The Group New Product Approval (NPA) policy provides a framework to manage the risks associated with financial innovation. Deutsche Bank has one of the widest definitions of new products amongst our peers, which covers:

new products (financial products, technological platforms), markets and services;

changes to new products during their life cycle;

changes to client jurisdiction and type eg introduction of product to retail clients;

Review is also required if:

a new legal entity, or different part of the Bank is offering an existing product; and

risk management strategies change eg change to hedging instruments.

Deutsche Bank maintains a dedicated NPA Risk Management team which reviews and escalates risk management issues around new products falling under this definition to the appropriate governance framework. The team is independent to ensure that there is no vested interest in the review of proposals. As such, it does not:

report into a business line;

offer co-ordination services to business or infrastructure functions; and

approve proposals.

Clearly assigned roles and responsibilities in the NPA process have been set up across the Bank. Business proposals are reviewed and challenged by the appropriate groups in risk management such as Legal, Compliance, Finance and operational support areas, before approval can be provided. This is supported by consistent coverage from regional management who provide in depth review of country/region specific issues. Escalation may be into different fora depending on the nature of the risks, including:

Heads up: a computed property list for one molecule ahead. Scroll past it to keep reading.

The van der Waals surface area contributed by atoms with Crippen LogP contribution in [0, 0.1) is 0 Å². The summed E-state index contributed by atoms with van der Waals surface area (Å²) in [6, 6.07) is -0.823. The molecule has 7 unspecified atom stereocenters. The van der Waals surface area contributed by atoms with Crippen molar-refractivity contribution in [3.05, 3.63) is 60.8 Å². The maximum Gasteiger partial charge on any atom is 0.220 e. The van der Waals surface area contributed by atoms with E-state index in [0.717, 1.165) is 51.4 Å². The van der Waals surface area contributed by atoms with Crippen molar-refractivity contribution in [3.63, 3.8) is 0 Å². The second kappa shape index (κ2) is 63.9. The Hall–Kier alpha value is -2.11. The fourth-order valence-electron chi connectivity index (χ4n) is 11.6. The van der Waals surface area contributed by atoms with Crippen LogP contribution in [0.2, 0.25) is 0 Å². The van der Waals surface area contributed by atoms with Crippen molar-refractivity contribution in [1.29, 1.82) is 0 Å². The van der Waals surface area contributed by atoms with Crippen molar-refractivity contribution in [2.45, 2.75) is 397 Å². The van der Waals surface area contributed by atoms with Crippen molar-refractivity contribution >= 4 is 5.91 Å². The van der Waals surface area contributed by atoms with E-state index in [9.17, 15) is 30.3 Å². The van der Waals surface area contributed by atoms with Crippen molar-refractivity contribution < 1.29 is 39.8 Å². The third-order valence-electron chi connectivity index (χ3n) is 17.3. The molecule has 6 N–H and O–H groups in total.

escalation within a specific risk function;

regional or group-wide business and risk function committees such as Regional NPA Operating Committees, Transaction Review forum; or

review by specialist forums for Algorithmic trading, or review of Reputation Risk, Retail committee, country specific forums by Regional Management.

The business division submitting the proposal must attest to its accuracy and evidence sponsorship. Business must accept all feedback provided by infrastructure functions and attest that conditions will be completed in the agreed timelines. If the business do not complete approval processes prior to the launch of a product/execution of trade, the Bank’s “red flag” process applies, where there are consequences for responsible individuals’ promotion and compensation (see section 6 for details).

The New Transaction Approval (NTA) framework provides heightened due diligence for “significant” non-vanilla transactions. This is a requirement even though the constituent products of a transaction have already been reviewed via NPA. Amongst peer banks, Deutsche Bank has one of the widest and most transparent definitions for transactions requiring due diligence via NTA process. All non-vanilla transactions above certain financial thresholds, eg greater than EUR three million P&L impact are deemed significant and hence must be approved via the formal process.

Reputational Risk Management (RRM)

In 2005, Deutsche Bank introduced a group-wide RRM Programme to ensure common standards for identifying, escalating and resolving reputational risks which may arise from new transactions and business events. Deutsche Bank defines the term Reputational Risk as “the threat that publicity concerning a transaction, counterparty or business practice involving a client will negatively impact the public’s trust in Deutsche Bank”.